Tanks for the Czech Army - an example of the need for a conceptual approach
In recent weeks, more and more detailed information has been coming out about the preliminary agreement between the Czech Republic and Germany on armaments cooperation regarding tanks. The Czech Republic, as a leader of the assistance to Ukraine invaded by Russia, is negotiating with the German government to provide older Leopard 2 A4 tanks (15 units) free of charge (replacing tanks donated by the Czech Republic to Ukraine) and to jointly purchase state-of-the-art Leopard 2 A7+ tanks up to a total of 50 units (there may be as few as 40). It is the total number of new tanks that raises questions, as we would need at least 100 for a peacetime and wartime army.
The Czech Republic has needed for many years to replace the old T-72 and T-72M4 CZ tanks, where the big disadvantage is that the crew practically sits over the ammunition magazine, so that in case of a hit the tank and the whole crew are lost. The ammunition simply explodes and the whole crew with it, as we are often witnessing in the current conflict in Ukraine. The Czech upgrade of the T-72M4 CZ was originally planned for much larger numbers. In the mid-1990s, the Czech Army planned to modernize over 300 Soviet T-72 tanks, with 19 billion crowns to be invested in the project. However, under the pressure of low defence spending, the Ministry of Defence gradually cut the number of tanks to be modernised, until finally only 30 T-72 tanks were ordered to be upgraded to the T-72M4 CZ version. The rest of the T-72 tanks remained in their original condition from the late 1980s (one of the key unmodernised components is the fire control system). Even so, the Czech Armed Forces had about 200 tanks at that time, which was a sufficient number for the peacetime army, the wartime army (into which the peacetime army has to develop, i.e. mobilise a few more brigades) and for replacing expected losses. Let's remember that a wartime army should have one full tank brigade.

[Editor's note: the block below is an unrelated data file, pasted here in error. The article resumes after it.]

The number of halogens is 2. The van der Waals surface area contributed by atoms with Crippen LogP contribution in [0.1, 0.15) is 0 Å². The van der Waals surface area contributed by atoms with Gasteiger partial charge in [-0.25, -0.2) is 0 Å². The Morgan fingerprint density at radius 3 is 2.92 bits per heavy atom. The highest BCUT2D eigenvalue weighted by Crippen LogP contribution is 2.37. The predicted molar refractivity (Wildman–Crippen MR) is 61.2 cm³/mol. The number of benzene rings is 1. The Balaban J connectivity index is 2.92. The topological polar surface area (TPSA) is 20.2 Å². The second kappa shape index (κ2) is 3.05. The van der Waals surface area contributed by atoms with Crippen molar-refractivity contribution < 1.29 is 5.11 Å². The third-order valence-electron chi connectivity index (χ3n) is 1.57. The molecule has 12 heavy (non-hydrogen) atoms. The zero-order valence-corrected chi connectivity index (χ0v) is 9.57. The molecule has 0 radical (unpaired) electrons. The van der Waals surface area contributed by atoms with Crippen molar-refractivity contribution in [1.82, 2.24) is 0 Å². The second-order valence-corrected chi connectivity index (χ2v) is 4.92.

A tank is practically a consumable commodity on the battlefield. Thus, in an intense conflict, it is necessary to reckon with one-third casualties, see e.g. the available figures from the tank battle of Kursk in World War II or the recent experience of fighting in Ukraine, which is mainly due to the development of highly effective portable anti-tank systems such as the Javelin.
The Czech peacekeeping army today has one tank battalion, which includes a tank company of Active Reserve, which should, among other things, develop the peacekeeping army into a war army, which is several times larger than the current army of 20,000. We are talking about 60 tanks (but far fewer are fully operational) that are currently in use. There are then another 150 or so T-72 tanks in inventory just to equip the wartime army and preserve the ability to replace losses.
The intention to purchase about 50 Leopard 2 tanks does not address the real military needs of the Czech Republic. We need at least 100 tanks for the peacetime and wartime army, including the determination of how the Czech Armed Forces will have another 50-100 tanks available within 4-6 months in the event of a threat of war. This is also because the Czech Republic needs a larger peacekeeping and war army in the future. I have written about this before in my article Army construction needs a clear goal and a proper budget.